Moscow quickly rejected the accusations as “groundless”, and its ambassador to London said in a British television interview Sunday the claims made “no sense”.
Russia and Britain have been at loggerheads since Moscow was accused of trying to kill double agent Sergei Skripal with a powerful military-grade nerve agent in 2018.
“We still don’t understand why some spy story should disrupt this important business relationship,” Andrei Kelin, who was appointed Moscow’s top envoy in Britain last November, added. “We are prepared to turn the page and we are prepared to do business with Britain.”
UK Weak Gadget Passwords Could Be Illegal In 2021, Says U.K. Government
Davey Winder: In his foreword to a newly published policy paper on regulating consumer smart-product cybersecurity, the U.K. Minister for Digital Information, Matt Warman MP, has said that his is an “unashamedly pro-tech government.” Warman stated that the Department for Digital, Culture, Media and Sport has been working with the National Cyber Security Centre (NCSC) to “urgently address” the problem of poor Internet of Things (IoT) device security.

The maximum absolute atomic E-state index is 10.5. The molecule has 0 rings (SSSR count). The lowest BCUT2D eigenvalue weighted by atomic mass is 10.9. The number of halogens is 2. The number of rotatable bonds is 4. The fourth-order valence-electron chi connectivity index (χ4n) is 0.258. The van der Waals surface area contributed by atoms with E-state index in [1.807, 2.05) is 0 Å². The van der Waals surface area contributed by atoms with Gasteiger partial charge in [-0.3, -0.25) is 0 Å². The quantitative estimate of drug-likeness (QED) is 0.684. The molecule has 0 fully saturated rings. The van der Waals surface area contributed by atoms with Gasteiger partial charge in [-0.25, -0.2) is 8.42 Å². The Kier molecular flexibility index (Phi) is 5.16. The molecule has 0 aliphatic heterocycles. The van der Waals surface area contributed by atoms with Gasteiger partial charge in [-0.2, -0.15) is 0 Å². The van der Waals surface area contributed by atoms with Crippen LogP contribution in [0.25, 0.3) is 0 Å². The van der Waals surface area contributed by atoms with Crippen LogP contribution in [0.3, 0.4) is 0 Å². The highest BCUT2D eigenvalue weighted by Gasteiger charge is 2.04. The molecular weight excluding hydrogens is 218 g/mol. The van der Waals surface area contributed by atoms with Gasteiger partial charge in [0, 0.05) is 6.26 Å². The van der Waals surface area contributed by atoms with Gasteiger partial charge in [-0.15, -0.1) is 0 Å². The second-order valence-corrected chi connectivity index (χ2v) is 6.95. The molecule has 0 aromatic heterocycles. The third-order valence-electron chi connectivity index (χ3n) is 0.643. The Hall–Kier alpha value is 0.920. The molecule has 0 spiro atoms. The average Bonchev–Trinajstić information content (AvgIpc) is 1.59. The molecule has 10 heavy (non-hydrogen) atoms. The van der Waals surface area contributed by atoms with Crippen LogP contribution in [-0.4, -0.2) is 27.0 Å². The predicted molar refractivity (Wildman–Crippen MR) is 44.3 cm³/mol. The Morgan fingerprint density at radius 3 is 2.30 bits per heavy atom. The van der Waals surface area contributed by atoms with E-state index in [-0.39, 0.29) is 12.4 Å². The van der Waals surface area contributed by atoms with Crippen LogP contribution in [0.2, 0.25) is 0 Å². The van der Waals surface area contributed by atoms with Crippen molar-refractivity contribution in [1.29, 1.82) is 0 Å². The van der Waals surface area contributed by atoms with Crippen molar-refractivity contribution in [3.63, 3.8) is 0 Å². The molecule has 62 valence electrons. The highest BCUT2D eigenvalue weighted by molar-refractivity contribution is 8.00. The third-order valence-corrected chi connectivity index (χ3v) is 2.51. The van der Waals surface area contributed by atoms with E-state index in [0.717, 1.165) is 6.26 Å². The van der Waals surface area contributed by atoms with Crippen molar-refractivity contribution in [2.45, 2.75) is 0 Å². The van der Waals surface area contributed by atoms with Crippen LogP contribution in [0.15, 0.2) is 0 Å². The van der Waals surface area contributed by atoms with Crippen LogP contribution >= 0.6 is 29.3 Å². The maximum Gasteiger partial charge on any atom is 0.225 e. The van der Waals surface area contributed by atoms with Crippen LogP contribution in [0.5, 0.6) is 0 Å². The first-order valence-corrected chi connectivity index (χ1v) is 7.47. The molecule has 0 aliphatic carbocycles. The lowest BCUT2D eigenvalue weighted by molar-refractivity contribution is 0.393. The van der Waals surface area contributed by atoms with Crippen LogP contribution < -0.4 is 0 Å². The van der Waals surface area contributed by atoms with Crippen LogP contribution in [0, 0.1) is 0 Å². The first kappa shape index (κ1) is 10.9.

The ‘Proposals for regulating consumer smart product cyber security - call for views’ policy paper, published on July 16, sets out an overview of the proposed password legislation and seeks to get further external feedback from interested parties before moving forward.
Under proposals for a new law to protect consumers from the insecure IoT device threat, the U.K. government has recommended that single, universal, passwords for devices should be banned.
The government also wants to move towards the use of “alternative authentication mechanisms” that do not use passwords. What’s more, the policy paper reveals that there is an intent to ban those passwords which are unique to every device but are still easily guessable. “Where pre-installed and unique per device passwords are used, they cannot be generated by a mechanism that doesn’t take into account the minimization of automated attacks.”
That password generation mechanism must not, the paper suggests, allow a password to be derived solely from knowledge of another password, or from information that can be determined by communicating with the device over the network. Well done! Now move that into law!